Aboriginal Toowong

By Krista Sharp

“Toowong” is thought to have been adapted by the European settlers from the Aboriginal, “Tu-wong“, the word used to describe the river bend near the Indooroopilly bridge.

The Aboriginals had occupied Toowong for around 30,000 years prior to European settlement.   From around 6,000 years ago Moreton Bay and the Brisbane River took on their modern form.  Due to the rich collective knowledge of the Aboriginal owners, there were reportedly 140 species of vegetable foods and in excess of 50 marine, river and land animals used to feed the population.

When John Oxley surveyed the Brisbane River in 1823 he recorded seeing a group of Aboriginals near the River at what is now called “Toowong” and described them as “about the strongest and best made muscular men I have seen in any country”.  Around the same time one of Oxley’s men shot and fatally wounded an Aboriginal man because of a disagreement or perhaps miscommunication over the ownership of a hat.  This created much confusion and sorrow amongst the Aboriginals and hence much conflict and retribution ensued.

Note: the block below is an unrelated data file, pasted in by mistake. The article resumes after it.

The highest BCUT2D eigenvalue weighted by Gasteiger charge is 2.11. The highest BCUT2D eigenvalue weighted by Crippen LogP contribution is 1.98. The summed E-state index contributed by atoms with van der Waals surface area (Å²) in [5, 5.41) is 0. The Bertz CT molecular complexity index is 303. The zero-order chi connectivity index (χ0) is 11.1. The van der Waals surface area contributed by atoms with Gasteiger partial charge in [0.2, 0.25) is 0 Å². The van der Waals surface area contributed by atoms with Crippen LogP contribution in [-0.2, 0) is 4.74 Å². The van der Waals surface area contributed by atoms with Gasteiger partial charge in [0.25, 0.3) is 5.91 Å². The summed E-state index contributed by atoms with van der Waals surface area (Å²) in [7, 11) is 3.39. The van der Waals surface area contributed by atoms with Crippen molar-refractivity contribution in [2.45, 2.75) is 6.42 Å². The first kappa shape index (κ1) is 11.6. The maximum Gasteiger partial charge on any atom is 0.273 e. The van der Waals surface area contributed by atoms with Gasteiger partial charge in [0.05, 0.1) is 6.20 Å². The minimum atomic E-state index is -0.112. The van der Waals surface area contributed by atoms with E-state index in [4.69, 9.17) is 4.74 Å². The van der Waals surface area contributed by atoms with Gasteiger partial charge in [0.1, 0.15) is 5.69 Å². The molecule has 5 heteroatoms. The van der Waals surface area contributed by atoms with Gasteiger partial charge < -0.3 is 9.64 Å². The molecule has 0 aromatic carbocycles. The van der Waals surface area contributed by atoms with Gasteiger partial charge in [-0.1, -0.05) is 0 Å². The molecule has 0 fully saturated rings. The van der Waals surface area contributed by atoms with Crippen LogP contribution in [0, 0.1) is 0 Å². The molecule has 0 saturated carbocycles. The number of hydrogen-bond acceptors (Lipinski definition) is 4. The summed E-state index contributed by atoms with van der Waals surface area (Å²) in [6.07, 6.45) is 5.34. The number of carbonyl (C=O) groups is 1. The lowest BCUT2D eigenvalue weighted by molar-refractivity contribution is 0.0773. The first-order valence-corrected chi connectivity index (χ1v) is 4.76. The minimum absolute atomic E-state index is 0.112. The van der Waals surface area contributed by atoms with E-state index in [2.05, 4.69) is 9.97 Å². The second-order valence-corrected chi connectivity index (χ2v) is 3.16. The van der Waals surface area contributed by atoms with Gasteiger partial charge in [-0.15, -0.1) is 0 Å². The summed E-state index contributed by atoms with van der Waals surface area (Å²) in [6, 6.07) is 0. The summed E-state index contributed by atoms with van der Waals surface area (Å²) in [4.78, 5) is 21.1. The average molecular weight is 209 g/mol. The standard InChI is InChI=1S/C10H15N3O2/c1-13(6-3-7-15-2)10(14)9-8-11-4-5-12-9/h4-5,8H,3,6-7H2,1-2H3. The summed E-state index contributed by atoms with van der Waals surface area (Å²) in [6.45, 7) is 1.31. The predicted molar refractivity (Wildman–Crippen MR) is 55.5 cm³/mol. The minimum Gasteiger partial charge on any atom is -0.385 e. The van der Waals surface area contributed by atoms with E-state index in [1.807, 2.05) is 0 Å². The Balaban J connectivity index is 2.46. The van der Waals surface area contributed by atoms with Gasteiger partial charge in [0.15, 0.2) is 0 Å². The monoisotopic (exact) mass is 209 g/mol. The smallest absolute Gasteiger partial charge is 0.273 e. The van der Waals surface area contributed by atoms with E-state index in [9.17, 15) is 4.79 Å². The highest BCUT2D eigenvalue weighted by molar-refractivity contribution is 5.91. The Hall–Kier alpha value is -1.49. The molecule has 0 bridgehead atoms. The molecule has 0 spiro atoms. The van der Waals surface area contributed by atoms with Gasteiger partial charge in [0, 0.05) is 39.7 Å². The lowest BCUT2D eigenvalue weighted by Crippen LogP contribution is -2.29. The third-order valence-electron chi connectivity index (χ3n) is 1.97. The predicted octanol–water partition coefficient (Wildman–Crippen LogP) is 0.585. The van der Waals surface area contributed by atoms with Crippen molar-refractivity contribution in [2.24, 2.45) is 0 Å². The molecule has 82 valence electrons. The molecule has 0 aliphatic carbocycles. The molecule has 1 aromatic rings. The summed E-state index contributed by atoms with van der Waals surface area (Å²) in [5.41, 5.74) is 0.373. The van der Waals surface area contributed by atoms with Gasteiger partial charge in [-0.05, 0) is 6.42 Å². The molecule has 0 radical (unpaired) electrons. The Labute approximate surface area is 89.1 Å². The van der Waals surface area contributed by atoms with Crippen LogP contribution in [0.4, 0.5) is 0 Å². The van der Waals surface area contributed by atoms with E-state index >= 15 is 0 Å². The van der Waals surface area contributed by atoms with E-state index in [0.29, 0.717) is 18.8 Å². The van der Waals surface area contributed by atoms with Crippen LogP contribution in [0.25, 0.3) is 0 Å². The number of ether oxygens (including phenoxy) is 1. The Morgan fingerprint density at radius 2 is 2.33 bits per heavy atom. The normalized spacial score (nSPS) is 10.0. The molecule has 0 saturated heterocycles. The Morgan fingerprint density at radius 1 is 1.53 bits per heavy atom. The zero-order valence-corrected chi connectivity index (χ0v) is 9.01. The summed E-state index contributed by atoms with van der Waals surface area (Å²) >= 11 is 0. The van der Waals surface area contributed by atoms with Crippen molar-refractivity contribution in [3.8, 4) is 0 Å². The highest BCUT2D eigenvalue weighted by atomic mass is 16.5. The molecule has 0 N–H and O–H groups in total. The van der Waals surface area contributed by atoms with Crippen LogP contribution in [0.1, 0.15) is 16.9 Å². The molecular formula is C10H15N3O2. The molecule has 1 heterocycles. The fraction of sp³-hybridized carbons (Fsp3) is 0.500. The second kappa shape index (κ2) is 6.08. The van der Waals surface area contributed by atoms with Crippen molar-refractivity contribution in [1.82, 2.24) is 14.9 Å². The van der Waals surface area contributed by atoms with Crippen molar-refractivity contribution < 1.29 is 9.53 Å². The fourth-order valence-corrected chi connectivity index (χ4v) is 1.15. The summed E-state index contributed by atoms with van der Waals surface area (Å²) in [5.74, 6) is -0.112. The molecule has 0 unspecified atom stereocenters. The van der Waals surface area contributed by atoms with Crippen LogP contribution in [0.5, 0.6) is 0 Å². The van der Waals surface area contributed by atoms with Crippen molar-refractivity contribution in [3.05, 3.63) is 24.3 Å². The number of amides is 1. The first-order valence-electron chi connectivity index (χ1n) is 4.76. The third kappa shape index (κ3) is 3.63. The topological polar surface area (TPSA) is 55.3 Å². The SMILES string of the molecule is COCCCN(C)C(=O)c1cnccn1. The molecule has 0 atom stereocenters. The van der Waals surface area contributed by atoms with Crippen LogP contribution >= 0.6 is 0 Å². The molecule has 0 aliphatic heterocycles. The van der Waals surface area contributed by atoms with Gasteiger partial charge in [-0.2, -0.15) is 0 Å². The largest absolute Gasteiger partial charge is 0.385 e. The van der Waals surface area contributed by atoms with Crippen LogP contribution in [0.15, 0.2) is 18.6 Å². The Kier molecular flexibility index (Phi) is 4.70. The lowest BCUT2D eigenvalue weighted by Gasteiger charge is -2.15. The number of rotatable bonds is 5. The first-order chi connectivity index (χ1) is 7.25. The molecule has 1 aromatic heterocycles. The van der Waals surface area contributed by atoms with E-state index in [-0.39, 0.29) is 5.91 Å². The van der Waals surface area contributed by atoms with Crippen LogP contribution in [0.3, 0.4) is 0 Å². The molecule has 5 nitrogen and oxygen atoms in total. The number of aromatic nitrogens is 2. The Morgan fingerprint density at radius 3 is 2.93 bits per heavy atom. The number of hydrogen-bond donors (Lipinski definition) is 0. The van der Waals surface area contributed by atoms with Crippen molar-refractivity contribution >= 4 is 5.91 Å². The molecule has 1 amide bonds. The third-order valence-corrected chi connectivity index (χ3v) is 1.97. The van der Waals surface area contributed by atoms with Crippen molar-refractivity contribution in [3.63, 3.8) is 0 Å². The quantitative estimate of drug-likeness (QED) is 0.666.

References: West Toowong Community Association Inc.

Arthur Beau Palmer “Aboriginal People of Toowong”

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